Part 1 Understanding the gastrointestinal tract 1.Commercial poultry production and gut function: a historical perspective: Dana Dittoe and Steven C. Ricke, University of Arkansas, USA; and Aaron Kiess, Mississippi State University, USA; 2.Advances in sequence technologies for generating poultry gut microbiome data: Xiaofan Wang and Jiangchao Zhao, University of Arkansas, USA; 3.Omics technologies for connecting host responses with poultry gut function: Jana Seifert and Bruno Tilocca, University of Hohenheim, Germany; 4.Understanding gut microbiota in poultry: Robert Moore, RMIT University, Australia; 5.In ovo development of the chicken gut microbiome and its impact on later gut function: E. David Peebles, Mississippi State University, USA; 6.Understanding gut function in poultry: immunometabolism at the gut level: Ryan J. Arsenault, University of Delaware, USA; 7.Understanding gut function in poultry: the role of commensals, metabolites, inflammation, and dysbiosis in intestinal immune function and dysfunction: Michael H. Kogut, USDA-ARS, USA;
Part 2 Factors that impact the gastrointestinal tract and different types of birds 8.Genetics and other factors affecting intestinal microbiota and function in poultry: Michael D. Cressman, The Ohio State University, USA; Jannigje G. Kers, Utrecht University, The Netherlands; and Lingling Wang and Zhongtang Yu, The Ohio State University, USA; 9.Antibiotics and gut function: historical and current perspectives: Jeferson M. Lourenço, Darren S. Seidel and Todd R. Callaway, University of Georgia, USA; 10.Gastrointestinal diseases of poultry: causes and nutritional strategies for prevention and control: Raveendra R. Kulkarni, North Carolina State University, USA; Khaled Taha-Abdelaziz, University of Guelph, Canada and Beni-Suef University, Egypt; and Bahram Shojadoost, Jake Astill and Shayan Sharif, University of Guelph, Canada; 11.The interaction between gut microbiota and pathogens in poultry: Ruediger Hauck, Auburn University, USA; and Lisa Bielke and Zhongtang Yu, The Ohio State University, USA; 12.Microbial ecology and function of the gastrointestinal tract in layer hens: Steven C. Ricke, University of Arkansas, USA;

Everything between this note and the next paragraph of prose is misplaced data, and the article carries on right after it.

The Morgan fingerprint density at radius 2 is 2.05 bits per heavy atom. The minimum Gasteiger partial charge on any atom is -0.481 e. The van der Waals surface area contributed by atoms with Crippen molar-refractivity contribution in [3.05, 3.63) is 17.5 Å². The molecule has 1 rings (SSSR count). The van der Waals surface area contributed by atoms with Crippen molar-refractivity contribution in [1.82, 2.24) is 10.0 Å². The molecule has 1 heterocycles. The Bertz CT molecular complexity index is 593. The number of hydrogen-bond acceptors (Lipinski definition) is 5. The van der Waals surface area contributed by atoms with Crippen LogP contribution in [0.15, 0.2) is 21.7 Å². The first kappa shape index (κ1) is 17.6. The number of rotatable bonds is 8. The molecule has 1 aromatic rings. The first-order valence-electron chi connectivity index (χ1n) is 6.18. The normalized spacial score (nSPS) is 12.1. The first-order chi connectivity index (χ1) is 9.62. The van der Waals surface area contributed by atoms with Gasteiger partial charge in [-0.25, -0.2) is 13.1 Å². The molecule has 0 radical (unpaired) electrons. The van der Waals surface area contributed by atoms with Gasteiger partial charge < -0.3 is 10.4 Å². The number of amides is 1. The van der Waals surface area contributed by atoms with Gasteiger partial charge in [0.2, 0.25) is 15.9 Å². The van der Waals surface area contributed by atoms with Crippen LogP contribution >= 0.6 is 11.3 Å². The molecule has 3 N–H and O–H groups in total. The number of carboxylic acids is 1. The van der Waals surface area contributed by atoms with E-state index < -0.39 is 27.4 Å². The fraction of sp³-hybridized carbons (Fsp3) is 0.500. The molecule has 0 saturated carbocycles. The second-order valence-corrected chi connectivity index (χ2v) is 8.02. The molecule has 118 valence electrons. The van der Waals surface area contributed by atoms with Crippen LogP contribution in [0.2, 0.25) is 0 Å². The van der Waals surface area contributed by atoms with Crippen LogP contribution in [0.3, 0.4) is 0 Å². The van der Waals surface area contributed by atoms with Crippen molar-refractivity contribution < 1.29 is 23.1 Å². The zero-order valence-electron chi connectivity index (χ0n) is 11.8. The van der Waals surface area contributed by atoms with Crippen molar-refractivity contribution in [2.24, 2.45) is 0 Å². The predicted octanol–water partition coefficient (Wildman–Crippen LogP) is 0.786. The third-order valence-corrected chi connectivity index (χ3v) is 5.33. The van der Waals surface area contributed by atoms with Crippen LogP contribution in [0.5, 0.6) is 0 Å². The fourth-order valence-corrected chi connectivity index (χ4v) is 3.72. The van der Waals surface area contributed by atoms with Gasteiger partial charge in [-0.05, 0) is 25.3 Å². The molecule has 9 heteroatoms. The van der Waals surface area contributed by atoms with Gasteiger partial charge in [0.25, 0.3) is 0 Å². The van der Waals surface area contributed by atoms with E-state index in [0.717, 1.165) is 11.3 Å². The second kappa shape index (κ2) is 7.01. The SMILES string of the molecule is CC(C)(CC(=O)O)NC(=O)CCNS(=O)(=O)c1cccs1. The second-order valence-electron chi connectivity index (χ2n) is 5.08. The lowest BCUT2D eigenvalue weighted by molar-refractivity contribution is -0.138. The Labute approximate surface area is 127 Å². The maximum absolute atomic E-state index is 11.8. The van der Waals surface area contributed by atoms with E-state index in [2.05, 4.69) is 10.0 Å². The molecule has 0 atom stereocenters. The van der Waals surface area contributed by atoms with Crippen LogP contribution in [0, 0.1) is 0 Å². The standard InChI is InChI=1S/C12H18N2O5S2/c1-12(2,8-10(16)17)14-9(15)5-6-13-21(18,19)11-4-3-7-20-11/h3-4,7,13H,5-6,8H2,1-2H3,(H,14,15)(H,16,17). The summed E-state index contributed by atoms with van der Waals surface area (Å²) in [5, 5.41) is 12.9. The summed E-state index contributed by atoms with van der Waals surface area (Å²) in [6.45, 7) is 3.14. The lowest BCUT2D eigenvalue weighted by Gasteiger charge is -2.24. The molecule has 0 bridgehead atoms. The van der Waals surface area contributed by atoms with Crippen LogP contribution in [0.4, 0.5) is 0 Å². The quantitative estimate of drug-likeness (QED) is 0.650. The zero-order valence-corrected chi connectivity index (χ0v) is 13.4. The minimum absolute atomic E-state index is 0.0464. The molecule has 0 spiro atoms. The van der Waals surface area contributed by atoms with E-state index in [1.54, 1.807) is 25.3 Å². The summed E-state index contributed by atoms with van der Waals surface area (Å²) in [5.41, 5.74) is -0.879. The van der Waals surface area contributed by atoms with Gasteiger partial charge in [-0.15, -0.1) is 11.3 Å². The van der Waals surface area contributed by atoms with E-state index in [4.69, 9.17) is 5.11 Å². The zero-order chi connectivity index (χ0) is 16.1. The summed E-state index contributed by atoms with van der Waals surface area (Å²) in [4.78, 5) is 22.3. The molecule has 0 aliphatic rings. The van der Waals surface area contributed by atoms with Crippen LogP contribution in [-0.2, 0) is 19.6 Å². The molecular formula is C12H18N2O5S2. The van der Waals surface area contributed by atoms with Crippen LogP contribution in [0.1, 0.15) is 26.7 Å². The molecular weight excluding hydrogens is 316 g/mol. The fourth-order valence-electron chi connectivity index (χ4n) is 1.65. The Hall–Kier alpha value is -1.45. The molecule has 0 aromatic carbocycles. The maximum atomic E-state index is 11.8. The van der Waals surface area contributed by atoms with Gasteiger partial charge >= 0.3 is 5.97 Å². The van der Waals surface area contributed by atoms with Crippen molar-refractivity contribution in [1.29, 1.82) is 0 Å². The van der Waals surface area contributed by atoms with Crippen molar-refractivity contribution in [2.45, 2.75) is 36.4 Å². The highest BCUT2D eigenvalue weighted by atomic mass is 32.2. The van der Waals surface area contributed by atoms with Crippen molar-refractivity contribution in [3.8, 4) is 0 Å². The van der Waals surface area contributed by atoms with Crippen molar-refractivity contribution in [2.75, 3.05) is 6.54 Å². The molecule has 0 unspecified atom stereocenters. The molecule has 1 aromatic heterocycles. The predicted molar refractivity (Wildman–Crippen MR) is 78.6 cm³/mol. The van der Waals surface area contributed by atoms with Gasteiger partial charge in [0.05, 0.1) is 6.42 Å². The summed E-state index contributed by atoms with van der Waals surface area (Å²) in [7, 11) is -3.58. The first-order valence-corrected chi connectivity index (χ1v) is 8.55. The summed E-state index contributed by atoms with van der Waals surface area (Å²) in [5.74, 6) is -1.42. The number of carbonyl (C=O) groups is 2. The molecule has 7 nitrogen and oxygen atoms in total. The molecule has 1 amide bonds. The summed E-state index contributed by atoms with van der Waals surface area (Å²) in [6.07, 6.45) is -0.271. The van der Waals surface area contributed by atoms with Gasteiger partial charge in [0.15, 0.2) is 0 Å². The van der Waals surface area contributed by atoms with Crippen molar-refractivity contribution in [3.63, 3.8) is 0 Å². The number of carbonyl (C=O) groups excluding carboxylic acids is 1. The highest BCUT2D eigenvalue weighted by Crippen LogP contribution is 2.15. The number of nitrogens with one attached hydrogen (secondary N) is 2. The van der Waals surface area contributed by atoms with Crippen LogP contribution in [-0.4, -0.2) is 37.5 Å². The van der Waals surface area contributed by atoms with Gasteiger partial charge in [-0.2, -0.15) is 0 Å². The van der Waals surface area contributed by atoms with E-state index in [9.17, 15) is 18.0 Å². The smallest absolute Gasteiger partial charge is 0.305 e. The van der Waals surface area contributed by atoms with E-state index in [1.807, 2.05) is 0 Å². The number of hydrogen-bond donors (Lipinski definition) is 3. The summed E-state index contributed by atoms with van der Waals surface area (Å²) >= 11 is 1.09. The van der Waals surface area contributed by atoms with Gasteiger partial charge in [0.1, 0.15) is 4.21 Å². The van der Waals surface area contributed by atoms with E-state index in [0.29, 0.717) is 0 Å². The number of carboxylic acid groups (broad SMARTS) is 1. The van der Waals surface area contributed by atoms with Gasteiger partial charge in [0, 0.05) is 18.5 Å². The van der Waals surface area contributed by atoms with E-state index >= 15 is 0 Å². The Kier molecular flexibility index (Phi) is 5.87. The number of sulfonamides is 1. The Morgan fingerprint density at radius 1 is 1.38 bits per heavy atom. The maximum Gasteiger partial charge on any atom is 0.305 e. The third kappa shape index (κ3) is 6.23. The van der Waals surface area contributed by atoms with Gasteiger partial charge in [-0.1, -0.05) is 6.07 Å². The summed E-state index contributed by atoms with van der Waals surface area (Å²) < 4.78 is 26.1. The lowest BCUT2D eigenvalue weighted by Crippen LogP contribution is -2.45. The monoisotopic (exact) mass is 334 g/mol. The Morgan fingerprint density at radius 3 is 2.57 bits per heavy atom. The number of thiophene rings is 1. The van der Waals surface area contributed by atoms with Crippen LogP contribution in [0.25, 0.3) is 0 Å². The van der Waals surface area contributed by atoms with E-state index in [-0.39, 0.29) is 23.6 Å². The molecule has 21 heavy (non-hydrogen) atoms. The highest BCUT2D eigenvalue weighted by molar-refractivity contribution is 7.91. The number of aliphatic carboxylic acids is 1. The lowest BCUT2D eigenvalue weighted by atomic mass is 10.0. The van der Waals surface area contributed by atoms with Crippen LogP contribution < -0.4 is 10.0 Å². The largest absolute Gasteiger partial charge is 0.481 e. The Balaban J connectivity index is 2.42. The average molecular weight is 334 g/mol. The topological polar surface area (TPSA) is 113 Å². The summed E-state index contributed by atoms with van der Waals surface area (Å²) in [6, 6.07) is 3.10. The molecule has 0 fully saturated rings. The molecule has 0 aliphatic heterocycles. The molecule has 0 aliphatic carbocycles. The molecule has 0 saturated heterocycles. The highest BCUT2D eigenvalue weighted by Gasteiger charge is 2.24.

Part 3 Feed additives and gut health modulation 13.Controlling pathogens in the poultry gut: Osman Yasir Koyun and Todd R. Callaway, University of Georgia, USA; 14.The role of probiotics in optimizing gut function in poultry: Guillermo Tellez and Juan D. Latorre University of Arkansas, USA; Margarita A. Arreguin-Nava, Eco-Bio LLC, USA; and Billy M. Hargis, University of Arkansas, USA; 15.Role of prebiotics in poultry gastrointestinal tract health, function, and microbiome composition: Steven C. Ricke, University of Arkansas, USA; 16.The role of synbiotics in optimizing gut function in poultry: Guillermo Tellez and Juan D. Latorre, University of Arkansas, USA; Margarita A. Arreguin-Nava, Eco-Bio LLC, USA; and Billy M. Hargis, University of Arkansas, USA; 17.Short chain organic acids: microbial ecology and antimicrobial activity in the poultry gastrointestinal tract: Steven C. Ricke, University of Arkansas, USA; 18.The role of essential oils and other botanicals in optimizing gut function in poultry: Divek V. T. Nair, Grace Dewi and Anup Kollanoor-Johny, University of Minnesota, USA; 19.The role of specific cereal grain dietary components in poultry gut function: Paul Iji, Figi National University, Figi Islands and University of New England, Australia; Apeh Omede, University of New England, Australia and Kogi State University, Nigeria; Medani Abdallah, University of New England, Australia and University of Khartoum, Sudan; and Emmanuel U. Ahiwe, University of New England, Australia and Federal University of Technology – Owerri, Nigeria;